This year’s Kentucky Derby is a surreal distillation of the crises facing the county in 2020
LOUISVILLE, Ky. — The Churchill Downs stands are empty and the wagering windows closed. Armored police vehicles in the parking lot have replaced throngs of Derby-goers in seersucker and showy hats.
The 146th Kentucky Derby is a surreal distillation of the crises facing the county in 2020. The race, usually in May, is four months late because of the coronavirus pandemic. Still no fans are allowed, so the fabled racetrack is mostly quiet. Multiple groups, including armed militias, are planning protests and counterprotests in the streets outside over police killings of unarmed Black Americans.
The Derby is unfolding in the hometown of Breonna Taylor, a Black emergency medical technician shot dead in her home in March when police burst in to serve a search warrant in the middle of the night. Demonstrators here have been protesting downtown for more than 100 days, calling for the officers involved to be prosecuted and the policing system dismantled.
As the first race started Saturday morning, a group of self-described “patriots” marched through downtown as a counterprotest, many carrying assault rifles and campaign flags for President Donald Trump.
Several other groups are planning to march to the track Saturday afternoon before the marquee race is run, including an armed Black militia. The Louisville Metro Police Department said it is anticipating large-scale demonstrations near the track.
Wanda Martin lives across from the backside of Churchill Downs. Usually her lawn is a party, with food and music and dancing. Friends come from all over the county to visit. Martin grew up in the horse racing business. She worked for trainers, feeding and caring for the racehorses.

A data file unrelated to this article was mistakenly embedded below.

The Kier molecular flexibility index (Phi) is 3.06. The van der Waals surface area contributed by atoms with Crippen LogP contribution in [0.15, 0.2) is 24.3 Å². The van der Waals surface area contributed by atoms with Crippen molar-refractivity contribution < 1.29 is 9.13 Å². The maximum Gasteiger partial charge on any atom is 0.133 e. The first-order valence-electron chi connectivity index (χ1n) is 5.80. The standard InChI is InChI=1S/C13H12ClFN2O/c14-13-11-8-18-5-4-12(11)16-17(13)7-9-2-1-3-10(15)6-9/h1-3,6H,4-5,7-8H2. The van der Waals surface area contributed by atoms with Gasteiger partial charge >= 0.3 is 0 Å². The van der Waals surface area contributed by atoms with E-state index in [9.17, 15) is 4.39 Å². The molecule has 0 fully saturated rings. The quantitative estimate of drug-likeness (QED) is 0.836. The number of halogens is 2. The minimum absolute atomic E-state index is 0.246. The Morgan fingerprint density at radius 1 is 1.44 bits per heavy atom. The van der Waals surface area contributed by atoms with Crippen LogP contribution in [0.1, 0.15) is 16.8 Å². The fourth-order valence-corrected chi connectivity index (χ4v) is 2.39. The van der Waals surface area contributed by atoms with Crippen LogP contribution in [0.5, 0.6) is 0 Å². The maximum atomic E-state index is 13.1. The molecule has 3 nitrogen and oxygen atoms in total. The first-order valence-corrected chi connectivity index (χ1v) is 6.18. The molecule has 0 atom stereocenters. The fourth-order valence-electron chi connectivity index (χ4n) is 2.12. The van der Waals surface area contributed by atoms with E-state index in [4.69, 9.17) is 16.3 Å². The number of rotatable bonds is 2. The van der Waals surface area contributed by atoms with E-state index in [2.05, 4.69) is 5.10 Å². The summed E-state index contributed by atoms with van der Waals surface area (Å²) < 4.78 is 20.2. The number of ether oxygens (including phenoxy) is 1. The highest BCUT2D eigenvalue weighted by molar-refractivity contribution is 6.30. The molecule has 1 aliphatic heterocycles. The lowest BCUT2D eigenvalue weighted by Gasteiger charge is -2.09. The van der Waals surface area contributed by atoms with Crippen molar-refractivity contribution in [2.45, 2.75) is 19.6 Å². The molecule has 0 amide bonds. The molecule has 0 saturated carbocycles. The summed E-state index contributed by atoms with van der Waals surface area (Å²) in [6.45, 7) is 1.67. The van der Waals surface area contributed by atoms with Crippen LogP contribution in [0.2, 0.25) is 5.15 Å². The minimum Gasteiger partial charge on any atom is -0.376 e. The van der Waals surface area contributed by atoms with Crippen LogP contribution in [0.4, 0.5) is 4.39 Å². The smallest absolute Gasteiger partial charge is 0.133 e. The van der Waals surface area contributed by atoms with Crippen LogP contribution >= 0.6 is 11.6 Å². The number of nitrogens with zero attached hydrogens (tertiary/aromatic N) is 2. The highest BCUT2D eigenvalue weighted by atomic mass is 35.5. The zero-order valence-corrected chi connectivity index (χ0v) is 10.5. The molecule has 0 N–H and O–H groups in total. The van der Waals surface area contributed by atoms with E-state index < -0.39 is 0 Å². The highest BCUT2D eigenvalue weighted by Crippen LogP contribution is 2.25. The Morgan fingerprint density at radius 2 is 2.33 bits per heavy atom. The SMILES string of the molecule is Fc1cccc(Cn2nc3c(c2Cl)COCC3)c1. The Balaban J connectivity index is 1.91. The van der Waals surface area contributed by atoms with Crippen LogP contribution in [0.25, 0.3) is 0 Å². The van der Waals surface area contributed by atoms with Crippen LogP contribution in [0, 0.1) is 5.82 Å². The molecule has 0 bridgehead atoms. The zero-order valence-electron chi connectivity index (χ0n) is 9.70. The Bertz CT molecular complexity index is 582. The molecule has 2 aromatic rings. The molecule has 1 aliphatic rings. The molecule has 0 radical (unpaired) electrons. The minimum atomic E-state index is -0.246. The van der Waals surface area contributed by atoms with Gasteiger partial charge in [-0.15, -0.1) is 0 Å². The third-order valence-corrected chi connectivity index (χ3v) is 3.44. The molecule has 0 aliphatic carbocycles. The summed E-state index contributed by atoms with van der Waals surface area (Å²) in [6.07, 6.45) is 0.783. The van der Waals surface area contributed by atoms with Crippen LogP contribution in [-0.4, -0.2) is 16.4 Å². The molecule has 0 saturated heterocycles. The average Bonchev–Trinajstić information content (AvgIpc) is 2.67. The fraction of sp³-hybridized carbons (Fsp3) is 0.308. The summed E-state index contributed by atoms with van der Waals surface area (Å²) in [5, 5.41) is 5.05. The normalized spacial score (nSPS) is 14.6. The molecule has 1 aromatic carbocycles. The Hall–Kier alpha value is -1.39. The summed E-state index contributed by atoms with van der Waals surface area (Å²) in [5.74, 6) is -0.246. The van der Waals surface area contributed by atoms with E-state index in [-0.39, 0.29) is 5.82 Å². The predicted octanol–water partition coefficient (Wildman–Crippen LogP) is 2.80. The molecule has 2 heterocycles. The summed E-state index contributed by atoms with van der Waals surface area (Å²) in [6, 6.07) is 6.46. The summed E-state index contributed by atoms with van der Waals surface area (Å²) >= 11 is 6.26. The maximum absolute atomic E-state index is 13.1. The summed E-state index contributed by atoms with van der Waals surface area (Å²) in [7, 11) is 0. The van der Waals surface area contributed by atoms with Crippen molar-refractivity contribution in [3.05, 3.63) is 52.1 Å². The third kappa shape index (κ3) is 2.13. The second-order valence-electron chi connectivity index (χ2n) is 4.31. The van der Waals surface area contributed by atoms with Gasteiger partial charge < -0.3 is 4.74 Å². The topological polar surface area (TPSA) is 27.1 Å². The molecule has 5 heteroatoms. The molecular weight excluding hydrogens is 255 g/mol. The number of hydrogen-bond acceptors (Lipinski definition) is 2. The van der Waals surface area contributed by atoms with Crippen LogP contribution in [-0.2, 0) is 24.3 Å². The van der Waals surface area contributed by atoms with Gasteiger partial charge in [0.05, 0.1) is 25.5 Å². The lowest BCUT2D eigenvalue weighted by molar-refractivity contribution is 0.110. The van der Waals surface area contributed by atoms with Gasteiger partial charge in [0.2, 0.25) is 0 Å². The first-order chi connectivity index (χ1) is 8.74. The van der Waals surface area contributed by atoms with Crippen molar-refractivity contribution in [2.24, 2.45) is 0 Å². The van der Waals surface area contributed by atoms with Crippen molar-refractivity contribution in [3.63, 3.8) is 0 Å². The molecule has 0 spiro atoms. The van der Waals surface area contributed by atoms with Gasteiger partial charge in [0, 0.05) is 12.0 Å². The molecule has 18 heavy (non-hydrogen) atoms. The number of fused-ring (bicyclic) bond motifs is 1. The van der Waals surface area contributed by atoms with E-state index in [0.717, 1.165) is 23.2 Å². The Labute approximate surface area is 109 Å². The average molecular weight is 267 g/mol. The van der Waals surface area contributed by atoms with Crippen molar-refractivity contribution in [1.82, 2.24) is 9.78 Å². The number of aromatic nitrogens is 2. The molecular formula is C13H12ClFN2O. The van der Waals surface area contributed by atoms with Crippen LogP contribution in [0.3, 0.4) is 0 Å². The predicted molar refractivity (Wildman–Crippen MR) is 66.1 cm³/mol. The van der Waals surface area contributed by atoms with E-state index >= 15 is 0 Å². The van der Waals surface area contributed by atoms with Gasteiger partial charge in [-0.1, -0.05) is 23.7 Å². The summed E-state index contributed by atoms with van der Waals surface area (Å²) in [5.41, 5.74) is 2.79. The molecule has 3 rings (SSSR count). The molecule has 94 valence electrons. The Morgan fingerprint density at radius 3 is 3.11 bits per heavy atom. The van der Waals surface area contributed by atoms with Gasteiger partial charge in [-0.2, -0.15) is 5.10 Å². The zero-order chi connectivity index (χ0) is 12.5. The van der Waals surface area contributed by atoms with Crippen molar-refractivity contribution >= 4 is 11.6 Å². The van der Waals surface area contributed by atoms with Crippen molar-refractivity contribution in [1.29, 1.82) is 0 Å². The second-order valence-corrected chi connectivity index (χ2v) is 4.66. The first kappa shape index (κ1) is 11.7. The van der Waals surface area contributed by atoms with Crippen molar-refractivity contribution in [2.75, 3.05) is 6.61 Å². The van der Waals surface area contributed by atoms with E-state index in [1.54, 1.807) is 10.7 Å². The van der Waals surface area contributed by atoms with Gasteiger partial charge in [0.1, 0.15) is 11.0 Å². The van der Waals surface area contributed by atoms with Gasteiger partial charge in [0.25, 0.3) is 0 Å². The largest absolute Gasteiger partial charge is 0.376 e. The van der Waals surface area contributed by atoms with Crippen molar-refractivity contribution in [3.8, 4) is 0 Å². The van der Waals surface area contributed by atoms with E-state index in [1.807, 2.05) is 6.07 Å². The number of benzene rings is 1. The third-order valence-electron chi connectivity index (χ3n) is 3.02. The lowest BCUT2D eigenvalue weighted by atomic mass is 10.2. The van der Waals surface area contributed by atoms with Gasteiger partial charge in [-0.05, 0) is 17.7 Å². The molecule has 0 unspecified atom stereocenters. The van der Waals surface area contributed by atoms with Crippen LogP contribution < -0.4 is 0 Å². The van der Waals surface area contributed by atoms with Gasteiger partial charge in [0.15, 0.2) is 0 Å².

It is usually her favorite week of the year. She always sells T-shirts with sayings like “Talk Derby to me” and “Go Baby Go.”
The only thing she could come up with to put on her shirts this year was “2020 Worst Derby Ever.”
She hung them from a clothesline across the front of her lawn.
“We’ve had some good times,” she said. “This is just not Derby. I know it’s for our protection, but it’s not like Derby at all.”
Martin said she isn’t worried about the large-scale demonstrations planned for the neighborhood.
A few hours before the race, the street was filled with police officers, who were responding to a domestic situation in a house adjacent to the racetrack, unrelated to the protests. A man barricaded himself in his house, and police briefly closed the gates as they tried to coax him out.
Martin said it was just one more thing on a list of frustrations this year.
She knows she’s not the only one who feels that way. She’s sold 15 of her shirts.
“It’s true,” she said. “Worst derby ever.”